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I don't hate Bernie Sanders, I actually kind of like Bernie Sanders and another three or four of him in the Senate and a dozen in the House might drag the center back to, well, the center. In fact, I feel about Bernie the way A. B. Potts felt about God: "I have no problem with God - it's his fan club that scares me."
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Old 12-15-2018, 12:06 PM
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I'm not a fan of Bernie. As I've posted before, my wife's from Vermont and I've followed his career since the late Eighties. Over the course of his career he's run against Vermont Dems fourteen times and has long insisted, sometimes in insulting terms, that he's not a Democrat. For him to say that he's a Dem only when he thinks he might win the Presidency is political opportunism of the worst sort. If you want to be a Democrat, great, c'mon over and be one. But don't do it just in an election year when you think you might snag the top job the party has to offer. I see from his Senate website that he's back to describing himself as an Independent.
  #226  
Old 12-16-2018, 07:08 AM
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The first Des Moines Register poll is out. (Really? Already?!)

TL;DR version: Biden 32%, Bernie 19, Beto 11, Warren 8, Kamala 5, Booker 4, Klobuchar 3, Bloomberg 3, nobody else with more than 1%.

Full Des Moines Register story, including complete poll Q&As

For context, DMR poll, December 2006:

John Edwards 36%, Hillary 16, Obama 13, Tom Vilsack 11
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Old 12-16-2018, 01:28 PM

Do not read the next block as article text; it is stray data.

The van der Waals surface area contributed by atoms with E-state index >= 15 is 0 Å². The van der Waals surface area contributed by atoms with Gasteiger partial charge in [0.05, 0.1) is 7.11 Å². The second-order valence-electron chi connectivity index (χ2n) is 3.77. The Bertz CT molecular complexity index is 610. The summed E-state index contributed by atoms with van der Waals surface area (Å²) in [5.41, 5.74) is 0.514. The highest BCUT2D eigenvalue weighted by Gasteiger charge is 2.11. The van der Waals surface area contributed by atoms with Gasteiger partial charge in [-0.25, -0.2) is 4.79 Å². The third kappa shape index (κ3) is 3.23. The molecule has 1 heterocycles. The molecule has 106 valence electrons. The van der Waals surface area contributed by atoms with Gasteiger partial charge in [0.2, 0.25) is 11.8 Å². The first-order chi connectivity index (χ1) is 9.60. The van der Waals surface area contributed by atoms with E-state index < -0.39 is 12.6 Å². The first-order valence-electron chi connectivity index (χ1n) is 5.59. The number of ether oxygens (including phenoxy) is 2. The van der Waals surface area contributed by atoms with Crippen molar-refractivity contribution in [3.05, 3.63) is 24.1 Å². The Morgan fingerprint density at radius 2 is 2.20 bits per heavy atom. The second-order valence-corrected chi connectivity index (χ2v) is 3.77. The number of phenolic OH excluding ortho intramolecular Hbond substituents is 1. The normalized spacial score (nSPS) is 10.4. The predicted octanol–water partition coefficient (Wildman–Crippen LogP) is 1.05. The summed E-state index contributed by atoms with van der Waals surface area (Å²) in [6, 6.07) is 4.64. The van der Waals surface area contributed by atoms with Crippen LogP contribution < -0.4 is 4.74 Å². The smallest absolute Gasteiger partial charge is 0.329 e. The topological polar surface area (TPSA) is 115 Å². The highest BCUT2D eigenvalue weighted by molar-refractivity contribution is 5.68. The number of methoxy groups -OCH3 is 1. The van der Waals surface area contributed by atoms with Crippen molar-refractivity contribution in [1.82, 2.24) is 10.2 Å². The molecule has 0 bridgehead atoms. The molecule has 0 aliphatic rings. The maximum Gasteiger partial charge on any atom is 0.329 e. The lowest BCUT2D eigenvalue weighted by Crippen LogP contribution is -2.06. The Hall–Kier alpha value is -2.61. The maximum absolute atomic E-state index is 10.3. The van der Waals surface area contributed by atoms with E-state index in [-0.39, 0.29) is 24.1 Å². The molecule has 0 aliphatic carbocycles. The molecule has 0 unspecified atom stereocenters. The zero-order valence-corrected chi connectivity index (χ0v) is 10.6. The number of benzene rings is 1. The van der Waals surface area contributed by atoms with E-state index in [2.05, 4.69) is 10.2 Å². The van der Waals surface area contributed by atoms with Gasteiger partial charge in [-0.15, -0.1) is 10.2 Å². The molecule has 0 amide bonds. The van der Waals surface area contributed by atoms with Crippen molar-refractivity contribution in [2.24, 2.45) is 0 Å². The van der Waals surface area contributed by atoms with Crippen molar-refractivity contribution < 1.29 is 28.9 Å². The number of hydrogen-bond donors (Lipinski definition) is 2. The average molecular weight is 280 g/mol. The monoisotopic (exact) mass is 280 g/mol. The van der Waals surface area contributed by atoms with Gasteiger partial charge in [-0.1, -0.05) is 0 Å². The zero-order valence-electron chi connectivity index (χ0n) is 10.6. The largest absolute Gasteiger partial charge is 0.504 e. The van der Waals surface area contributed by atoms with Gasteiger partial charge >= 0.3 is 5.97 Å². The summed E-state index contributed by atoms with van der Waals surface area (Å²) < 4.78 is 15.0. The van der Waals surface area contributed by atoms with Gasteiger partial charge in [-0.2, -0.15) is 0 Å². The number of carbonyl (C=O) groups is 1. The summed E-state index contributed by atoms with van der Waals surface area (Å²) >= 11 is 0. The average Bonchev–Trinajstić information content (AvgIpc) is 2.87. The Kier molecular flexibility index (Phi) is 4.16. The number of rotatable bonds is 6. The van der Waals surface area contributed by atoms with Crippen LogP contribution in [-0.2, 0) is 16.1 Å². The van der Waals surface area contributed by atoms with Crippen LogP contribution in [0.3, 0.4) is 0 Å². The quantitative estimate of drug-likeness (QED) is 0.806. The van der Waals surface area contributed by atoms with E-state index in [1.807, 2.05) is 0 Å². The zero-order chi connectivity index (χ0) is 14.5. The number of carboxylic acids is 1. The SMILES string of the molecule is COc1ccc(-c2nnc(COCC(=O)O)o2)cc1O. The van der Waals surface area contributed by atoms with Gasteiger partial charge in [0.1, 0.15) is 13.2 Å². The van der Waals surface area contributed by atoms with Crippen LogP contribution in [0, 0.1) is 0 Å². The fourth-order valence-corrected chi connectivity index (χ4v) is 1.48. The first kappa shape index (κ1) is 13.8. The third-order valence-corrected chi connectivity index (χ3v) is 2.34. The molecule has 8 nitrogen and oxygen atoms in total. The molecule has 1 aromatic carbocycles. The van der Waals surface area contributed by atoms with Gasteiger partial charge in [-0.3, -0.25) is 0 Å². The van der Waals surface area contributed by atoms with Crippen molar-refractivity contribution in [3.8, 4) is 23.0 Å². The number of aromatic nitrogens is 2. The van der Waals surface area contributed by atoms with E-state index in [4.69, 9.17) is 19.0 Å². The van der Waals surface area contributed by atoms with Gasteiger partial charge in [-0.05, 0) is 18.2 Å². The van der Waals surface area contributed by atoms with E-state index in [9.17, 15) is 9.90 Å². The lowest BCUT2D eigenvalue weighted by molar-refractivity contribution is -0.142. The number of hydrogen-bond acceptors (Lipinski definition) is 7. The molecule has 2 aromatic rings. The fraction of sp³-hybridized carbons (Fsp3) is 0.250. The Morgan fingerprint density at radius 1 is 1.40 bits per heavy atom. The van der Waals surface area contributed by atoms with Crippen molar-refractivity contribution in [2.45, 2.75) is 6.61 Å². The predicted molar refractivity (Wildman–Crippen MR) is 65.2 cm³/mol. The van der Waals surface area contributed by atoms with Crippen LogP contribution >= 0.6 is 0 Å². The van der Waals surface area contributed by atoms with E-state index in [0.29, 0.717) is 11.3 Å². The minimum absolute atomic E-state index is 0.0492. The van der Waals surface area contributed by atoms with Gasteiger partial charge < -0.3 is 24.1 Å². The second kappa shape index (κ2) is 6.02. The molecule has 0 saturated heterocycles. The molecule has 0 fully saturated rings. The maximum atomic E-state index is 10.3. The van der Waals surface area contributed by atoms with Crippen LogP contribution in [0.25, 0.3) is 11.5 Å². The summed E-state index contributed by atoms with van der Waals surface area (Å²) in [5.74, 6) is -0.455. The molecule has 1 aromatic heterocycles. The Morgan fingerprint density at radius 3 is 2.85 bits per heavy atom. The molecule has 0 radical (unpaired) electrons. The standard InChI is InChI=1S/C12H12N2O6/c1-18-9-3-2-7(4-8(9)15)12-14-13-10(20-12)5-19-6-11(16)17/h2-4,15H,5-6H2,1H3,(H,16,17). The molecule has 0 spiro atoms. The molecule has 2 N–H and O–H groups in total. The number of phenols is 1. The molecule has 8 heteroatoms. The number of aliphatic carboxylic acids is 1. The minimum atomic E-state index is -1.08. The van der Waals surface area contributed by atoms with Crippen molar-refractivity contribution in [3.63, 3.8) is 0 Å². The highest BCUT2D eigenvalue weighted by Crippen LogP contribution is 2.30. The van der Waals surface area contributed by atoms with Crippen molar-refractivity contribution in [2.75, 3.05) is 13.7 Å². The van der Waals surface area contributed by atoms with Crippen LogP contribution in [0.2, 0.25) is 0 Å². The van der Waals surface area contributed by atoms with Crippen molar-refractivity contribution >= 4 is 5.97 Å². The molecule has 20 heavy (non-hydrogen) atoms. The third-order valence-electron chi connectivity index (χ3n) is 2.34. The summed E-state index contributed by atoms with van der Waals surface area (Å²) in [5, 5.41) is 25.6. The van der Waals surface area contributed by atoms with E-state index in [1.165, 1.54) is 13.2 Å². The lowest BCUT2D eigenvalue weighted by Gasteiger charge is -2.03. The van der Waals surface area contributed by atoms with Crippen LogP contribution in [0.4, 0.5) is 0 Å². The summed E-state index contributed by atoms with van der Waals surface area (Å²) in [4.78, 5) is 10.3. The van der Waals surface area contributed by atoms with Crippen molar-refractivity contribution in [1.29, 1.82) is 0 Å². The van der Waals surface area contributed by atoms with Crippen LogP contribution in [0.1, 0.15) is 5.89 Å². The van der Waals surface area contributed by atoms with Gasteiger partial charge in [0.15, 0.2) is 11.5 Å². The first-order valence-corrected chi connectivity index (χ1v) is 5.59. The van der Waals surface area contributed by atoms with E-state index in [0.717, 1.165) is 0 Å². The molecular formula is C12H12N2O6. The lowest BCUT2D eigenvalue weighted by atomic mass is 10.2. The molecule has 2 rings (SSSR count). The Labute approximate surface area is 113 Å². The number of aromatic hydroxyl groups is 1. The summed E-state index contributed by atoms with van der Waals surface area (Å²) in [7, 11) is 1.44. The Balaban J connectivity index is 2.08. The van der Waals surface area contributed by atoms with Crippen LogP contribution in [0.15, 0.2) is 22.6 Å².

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The Sanders crowd sure has the knives out for O'Rourke. Got to the comments sections of any lefty you tube video like TYT.
Any evidence that the authors of those comments are actually "the Sanders crowd"? Or that they're even Americans?
  #228  
Old 12-16-2018, 02:52 PM
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I thought the problem with Clinton was she was too status quo which I agree with . So now people want Biden who is 76 and spent 44 years in DC? In his entire life he only spent 4 years working outside of DC.
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Old 12-16-2018, 02:55 PM
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I thought the problem with Clinton was she was too status quo which I agree with . So now people want Biden who is 76 and spent 44 years in DC? In his entire life he only spent 4 years working outside of DC.
It's more "authenticity" I think. Hillary didn't appear authentic. Biden does, and also--god help us--Trump.

I like Biden, and will certainly vote for him if he's nominated. He's not my first choice, though.
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Old 12-16-2018, 03:03 PM
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I wonder how many of the new Dem congress people for this year were not even born when Biden went to DC in 1973? I figure more than a few .

Not sure why Biden seems authentic .
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Old 12-16-2018, 03:08 PM
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Not sure why Biden seems authentic .
Maybe it's just me. Many politicians sound like they've focus-grouped every word that comes out of their mouths. Biden seems to say what's on his mind.
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Old 12-17-2018, 01:13 AM
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Maybe it's just me. Many politicians sound like they've focus-grouped every word that comes out of their mouths. Biden seems to say what's on his mind.